“Cheena” Countdown?

Just 10 hours into the the new year, Mr Ivan Heng started stirring keen debate among some Singaporeans. Recent recipient of the Cultural Medallion award – to celebrate Singaporeans who achieved artistic excellence – Mr Heng’s punch on the Mediacorp TV50 countdown show was surely packed with authority.

“… it was so “cheena”. Please. We are still one month from the Year of the Horse… Jack Neo and Zoe Tay wished me Happy New Year in Mandarin, and Wang Lee Hom took to the stage as the main act… where were the Malays, Indians, Eurasians, Peranakans and not to mention the dozens of other races and nationalities who today call Singapore their country and home. And could we not have featured more of our wonderful Singaporean talents on stage?… Wake up your ideas.”

His statement drew a deliberated, though expected, statement from Mediacorp, expressing their mindfulness of sensitivities, explaining their executive strategies and acknowledging their inadequacies in catering to non-Chinese viewers. End of story.

But what’s the fuss about? Though a record 18,000 showed up for the event, they may mostly be fanatic youths. Though 1.6 million tuned in on television, they may not have enjoyed it. Mr Heng’s remarks helped to take us beyond hard figures and into softer discussions over who we are as a society and where our local arts and entertainment landscape should head. This is no longer just about Mediacorp. This is about us.

There were 2 decisions being questioned. One, the invitation of international acts. The organizers oozed about the achievement pre-show. They should. Singapore prides itself on being a globalized city, which makes Wang Lee Hom and The Wanted’s appearances surprising only because they came. That they took up over 1.5 hours was merely fitting, given their regional or global appeal. While such invitations are still new, they are not necessarily a bad thing. Such huge stars can electrify audiences, creating energy in our normally subdued selves. Remember, there were still 3.5 hours for our local acts. Frankly, they could have done worse with more K-Pop stars.

Two, the focus on local Mandarin acts over others. This will be a perennial issue to contend with. How can we achieve balance with our ethnic diversity? Strictly speaking, the Countdown Show was a fair representation of today’s local media landscape. The determining factor: Viewership. By referring to the absolute figures in the MDA Annual Report, it is clear that Channel 8 has by far the largest reach, with Channel 5 and Channel U roughly a tie for second. Suria and Vasantham expectedly reach far fewer people. In this environment, it is undebatable that Channel 8 artistes will always be regarded the biggest local stars and deserving of the most exposure.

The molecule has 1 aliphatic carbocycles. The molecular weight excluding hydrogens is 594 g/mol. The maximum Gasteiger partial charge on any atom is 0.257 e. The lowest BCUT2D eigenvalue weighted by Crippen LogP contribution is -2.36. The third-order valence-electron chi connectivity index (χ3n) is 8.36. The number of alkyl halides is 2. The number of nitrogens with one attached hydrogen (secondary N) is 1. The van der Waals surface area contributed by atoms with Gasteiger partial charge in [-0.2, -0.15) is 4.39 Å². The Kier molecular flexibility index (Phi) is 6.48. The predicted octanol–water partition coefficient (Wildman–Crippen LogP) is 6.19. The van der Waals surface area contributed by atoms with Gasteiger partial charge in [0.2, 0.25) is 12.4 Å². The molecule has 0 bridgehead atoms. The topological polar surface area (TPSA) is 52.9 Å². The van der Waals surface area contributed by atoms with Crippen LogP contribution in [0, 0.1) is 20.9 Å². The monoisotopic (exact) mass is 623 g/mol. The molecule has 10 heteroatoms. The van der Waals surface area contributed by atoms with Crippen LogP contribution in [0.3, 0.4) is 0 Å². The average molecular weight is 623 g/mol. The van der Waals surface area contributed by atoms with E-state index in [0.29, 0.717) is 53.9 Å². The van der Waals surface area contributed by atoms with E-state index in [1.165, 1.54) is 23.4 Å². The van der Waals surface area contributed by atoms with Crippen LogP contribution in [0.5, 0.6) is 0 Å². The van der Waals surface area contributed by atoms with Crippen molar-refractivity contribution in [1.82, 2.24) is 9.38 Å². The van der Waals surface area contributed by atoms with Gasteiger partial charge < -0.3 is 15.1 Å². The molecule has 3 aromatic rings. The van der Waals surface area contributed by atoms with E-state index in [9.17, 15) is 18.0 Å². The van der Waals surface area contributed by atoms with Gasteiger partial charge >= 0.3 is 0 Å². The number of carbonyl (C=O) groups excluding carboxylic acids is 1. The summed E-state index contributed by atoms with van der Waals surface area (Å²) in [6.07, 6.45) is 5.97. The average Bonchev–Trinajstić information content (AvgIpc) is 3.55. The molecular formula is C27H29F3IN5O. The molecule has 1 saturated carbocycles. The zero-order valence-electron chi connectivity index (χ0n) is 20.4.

I have no issues with the usage of Mandarin, and not only because I am Chinese. Some Channel 8 artistes just aren’t comfortable speaking in English. As there was little scripting, subtitles were not possible. A little spontaneous Mandarin should be fully acceptable. The problem was that there was far too little airtime for other languages and cultures. If programmes are to be inclusive, then we must include, not block out, all our secondary languages. While there was a showcase of Suria and Vasantham stars, they didn’t perform. It would suffice if there was just one Malay song, one Peranakan dance, or one local Indian star, dedicating 2 lines of Tamil to those at home. That would have made a statement.

There is certainly room for improvement for the organizers. They could have done more to support our diverse local talents. But Mediacorp is primarily an entertainment business that thrives on audience appeal. While Mr Heng’s exhortation was directed at the media corporation, we should also ask ourselves questions. Do we visit museums and exhibitions? Do we support our local indie acts? Do we clap and cheer when we watch local performances, even when in languages and of cultures unfamiliar to us? The trends are positive, but more is required.

Mediacorp should now take the lead. Yet if we don’t show support, why should Mediacorp?

Helpful Links:
Ivan Heng’s comment: https://www.facebook.com/wr.ivanheng/posts/387838208028361
Mediacorp’s response:
MDA Annual Report 12/13:

Socio Empath

Hi, my name is Eugene. I am a Sociology graduate from the National University of Singapore. This blog is an invitation: To see our selves as colored by cultures, and to brighten the colors of our society. I seek to help you create freedom in everyday life, with empathy and the sociological imagination.

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